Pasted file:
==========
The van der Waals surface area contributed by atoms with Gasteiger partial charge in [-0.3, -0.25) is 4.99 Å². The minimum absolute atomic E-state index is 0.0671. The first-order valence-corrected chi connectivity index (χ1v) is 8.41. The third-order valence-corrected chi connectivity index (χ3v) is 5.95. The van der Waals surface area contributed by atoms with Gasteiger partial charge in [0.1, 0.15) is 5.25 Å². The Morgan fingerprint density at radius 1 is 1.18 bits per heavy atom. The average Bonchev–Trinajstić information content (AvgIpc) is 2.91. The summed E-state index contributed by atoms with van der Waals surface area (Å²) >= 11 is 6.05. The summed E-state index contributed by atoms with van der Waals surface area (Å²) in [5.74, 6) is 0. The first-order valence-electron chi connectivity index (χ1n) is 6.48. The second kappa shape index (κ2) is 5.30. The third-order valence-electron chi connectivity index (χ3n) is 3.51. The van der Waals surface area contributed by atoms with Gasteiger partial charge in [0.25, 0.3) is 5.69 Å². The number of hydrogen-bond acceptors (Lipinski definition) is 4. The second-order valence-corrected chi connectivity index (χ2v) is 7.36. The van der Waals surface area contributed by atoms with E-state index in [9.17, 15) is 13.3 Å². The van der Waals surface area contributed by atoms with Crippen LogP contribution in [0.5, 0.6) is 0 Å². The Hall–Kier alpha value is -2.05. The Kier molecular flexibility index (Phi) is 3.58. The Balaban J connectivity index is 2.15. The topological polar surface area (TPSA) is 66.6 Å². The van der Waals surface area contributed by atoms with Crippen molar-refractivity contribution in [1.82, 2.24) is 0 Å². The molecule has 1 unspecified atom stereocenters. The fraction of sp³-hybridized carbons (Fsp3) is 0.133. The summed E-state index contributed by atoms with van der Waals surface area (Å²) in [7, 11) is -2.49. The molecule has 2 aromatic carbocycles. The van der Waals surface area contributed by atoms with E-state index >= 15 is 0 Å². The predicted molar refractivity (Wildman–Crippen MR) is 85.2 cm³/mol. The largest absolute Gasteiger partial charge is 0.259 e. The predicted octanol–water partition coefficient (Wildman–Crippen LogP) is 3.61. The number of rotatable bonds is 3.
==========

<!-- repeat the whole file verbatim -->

The van der Waals surface area contributed by atoms with Gasteiger partial charge in [-0.3, -0.25) is 4.99 Å². The minimum absolute atomic E-state index is 0.0671. The first-order valence-corrected chi connectivity index (χ1v) is 8.41. The third-order valence-corrected chi connectivity index (χ3v) is 5.95. The van der Waals surface area contributed by atoms with Gasteiger partial charge in [0.1, 0.15) is 5.25 Å². The Morgan fingerprint density at radius 1 is 1.18 bits per heavy atom. The average Bonchev–Trinajstić information content (AvgIpc) is 2.91. The summed E-state index contributed by atoms with van der Waals surface area (Å²) >= 11 is 6.05. The summed E-state index contributed by atoms with van der Waals surface area (Å²) in [5.74, 6) is 0. The first-order valence-electron chi connectivity index (χ1n) is 6.48. The second kappa shape index (κ2) is 5.30. The third-order valence-electron chi connectivity index (χ3n) is 3.51. The van der Waals surface area contributed by atoms with Gasteiger partial charge in [0.25, 0.3) is 5.69 Å². The number of hydrogen-bond acceptors (Lipinski definition) is 4. The second-order valence-corrected chi connectivity index (χ2v) is 7.36. The van der Waals surface area contributed by atoms with E-state index in [9.17, 15) is 13.3 Å². The van der Waals surface area contributed by atoms with Crippen LogP contribution in [0.5, 0.6) is 0 Å². The Hall–Kier alpha value is -2.05. The Kier molecular flexibility index (Phi) is 3.58. The Balaban J connectivity index is 2.15. The topological polar surface area (TPSA) is 66.6 Å². The van der Waals surface area contributed by atoms with Crippen molar-refractivity contribution in [1.82, 2.24) is 0 Å². The molecule has 1 unspecified atom stereocenters. The fraction of sp³-hybridized carbons (Fsp3) is 0.133. The summed E-state index contributed by atoms with van der Waals surface area (Å²) in [7, 11) is -2.49. The molecule has 2 aromatic carbocycles. The van der Waals surface area contributed by atoms with E-state index >= 15 is 0 Å². The predicted molar refractivity (Wildman–Crippen MR) is 85.2 cm³/mol. The largest absolute Gasteiger partial charge is 0.259 e. The predicted octanol–water partition coefficient (Wildman–Crippen LogP) is 3.61. The number of rotatable bonds is 3.